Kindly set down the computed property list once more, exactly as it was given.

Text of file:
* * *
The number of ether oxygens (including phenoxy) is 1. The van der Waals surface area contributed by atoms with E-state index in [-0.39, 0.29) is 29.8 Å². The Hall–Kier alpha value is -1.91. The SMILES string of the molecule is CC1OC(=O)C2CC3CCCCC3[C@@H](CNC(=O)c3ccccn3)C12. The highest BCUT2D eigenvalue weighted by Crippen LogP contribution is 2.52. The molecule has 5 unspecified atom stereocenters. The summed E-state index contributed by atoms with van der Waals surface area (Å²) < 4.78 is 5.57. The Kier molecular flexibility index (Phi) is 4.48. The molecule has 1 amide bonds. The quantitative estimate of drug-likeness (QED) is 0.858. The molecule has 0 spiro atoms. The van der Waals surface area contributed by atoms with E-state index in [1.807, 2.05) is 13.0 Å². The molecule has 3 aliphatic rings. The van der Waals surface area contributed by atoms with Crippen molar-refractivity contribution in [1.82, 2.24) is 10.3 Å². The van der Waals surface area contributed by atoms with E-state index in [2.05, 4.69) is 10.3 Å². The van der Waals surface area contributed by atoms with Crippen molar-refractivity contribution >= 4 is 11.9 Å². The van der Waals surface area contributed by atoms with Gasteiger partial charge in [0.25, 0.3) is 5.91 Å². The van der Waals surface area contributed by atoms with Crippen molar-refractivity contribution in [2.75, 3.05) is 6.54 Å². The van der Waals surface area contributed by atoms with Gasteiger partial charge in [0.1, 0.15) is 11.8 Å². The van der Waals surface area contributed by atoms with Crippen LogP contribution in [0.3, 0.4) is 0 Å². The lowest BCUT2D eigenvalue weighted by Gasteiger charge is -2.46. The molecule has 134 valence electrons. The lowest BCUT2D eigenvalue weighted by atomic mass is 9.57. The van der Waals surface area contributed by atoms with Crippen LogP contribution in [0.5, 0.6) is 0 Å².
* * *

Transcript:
The number of ether oxygens (including phenoxy) is 1. The van der Waals surface area contributed by atoms with E-state index in [-0.39, 0.29) is 29.8 Å². The Hall–Kier alpha value is -1.91. The SMILES string of the molecule is CC1OC(=O)C2CC3CCCCC3[C@@H](CNC(=O)c3ccccn3)C12. The highest BCUT2D eigenvalue weighted by Crippen LogP contribution is 2.52. The molecule has 5 unspecified atom stereocenters. The summed E-state index contributed by atoms with van der Waals surface area (Å²) < 4.78 is 5.57. The Kier molecular flexibility index (Phi) is 4.48. The molecule has 1 amide bonds. The quantitative estimate of drug-likeness (QED) is 0.858. The molecule has 0 spiro atoms. The van der Waals surface area contributed by atoms with E-state index in [1.807, 2.05) is 13.0 Å². The molecule has 3 aliphatic rings. The van der Waals surface area contributed by atoms with Crippen molar-refractivity contribution in [1.82, 2.24) is 10.3 Å². The van der Waals surface area contributed by atoms with E-state index in [2.05, 4.69) is 10.3 Å². The van der Waals surface area contributed by atoms with Crippen molar-refractivity contribution >= 4 is 11.9 Å². The van der Waals surface area contributed by atoms with Gasteiger partial charge in [0.25, 0.3) is 5.91 Å². The van der Waals surface area contributed by atoms with Crippen molar-refractivity contribution in [2.75, 3.05) is 6.54 Å². The van der Waals surface area contributed by atoms with Gasteiger partial charge in [0.1, 0.15) is 11.8 Å². The van der Waals surface area contributed by atoms with Crippen LogP contribution in [0.3, 0.4) is 0 Å². The lowest BCUT2D eigenvalue weighted by Gasteiger charge is -2.46. The molecule has 134 valence electrons. The lowest BCUT2D eigenvalue weighted by atomic mass is 9.57. The van der Waals surface area contributed by atoms with Crippen LogP contribution in [0.5, 0.6) is 0 Å².